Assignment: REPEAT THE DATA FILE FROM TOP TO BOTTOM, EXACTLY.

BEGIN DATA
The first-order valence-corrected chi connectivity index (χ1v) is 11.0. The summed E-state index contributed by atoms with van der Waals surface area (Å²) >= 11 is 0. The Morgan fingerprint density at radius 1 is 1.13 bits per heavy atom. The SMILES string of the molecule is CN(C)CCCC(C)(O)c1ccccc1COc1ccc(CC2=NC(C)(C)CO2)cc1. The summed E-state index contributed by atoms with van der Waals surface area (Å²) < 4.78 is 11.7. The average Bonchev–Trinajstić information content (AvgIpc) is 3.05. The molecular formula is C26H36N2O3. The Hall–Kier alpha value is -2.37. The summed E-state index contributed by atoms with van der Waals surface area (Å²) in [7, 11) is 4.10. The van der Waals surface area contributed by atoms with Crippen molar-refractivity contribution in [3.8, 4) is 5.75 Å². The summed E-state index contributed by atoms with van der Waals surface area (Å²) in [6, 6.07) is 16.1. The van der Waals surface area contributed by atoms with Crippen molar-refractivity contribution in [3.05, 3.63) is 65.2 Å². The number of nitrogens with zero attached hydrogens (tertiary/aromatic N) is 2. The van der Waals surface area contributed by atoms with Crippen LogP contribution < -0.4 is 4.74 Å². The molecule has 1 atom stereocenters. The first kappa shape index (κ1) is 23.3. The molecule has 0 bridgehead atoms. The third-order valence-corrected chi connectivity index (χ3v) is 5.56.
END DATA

The first-order valence-corrected chi connectivity index (χ1v) is 11.0. The summed E-state index contributed by atoms with van der Waals surface area (Å²) >= 11 is 0. The Morgan fingerprint density at radius 1 is 1.13 bits per heavy atom. The SMILES string of the molecule is CN(C)CCCC(C)(O)c1ccccc1COc1ccc(CC2=NC(C)(C)CO2)cc1. The summed E-state index contributed by atoms with van der Waals surface area (Å²) < 4.78 is 11.7. The average Bonchev–Trinajstić information content (AvgIpc) is 3.05. The molecular formula is C26H36N2O3. The Hall–Kier alpha value is -2.37. The summed E-state index contributed by atoms with van der Waals surface area (Å²) in [7, 11) is 4.10. The van der Waals surface area contributed by atoms with Crippen molar-refractivity contribution in [3.8, 4) is 5.75 Å². The summed E-state index contributed by atoms with van der Waals surface area (Å²) in [6, 6.07) is 16.1. The van der Waals surface area contributed by atoms with Crippen molar-refractivity contribution in [3.05, 3.63) is 65.2 Å². The number of nitrogens with zero attached hydrogens (tertiary/aromatic N) is 2. The van der Waals surface area contributed by atoms with Crippen LogP contribution < -0.4 is 4.74 Å². The molecule has 1 atom stereocenters. The first kappa shape index (κ1) is 23.3. The molecule has 0 bridgehead atoms. The third-order valence-corrected chi connectivity index (χ3v) is 5.56.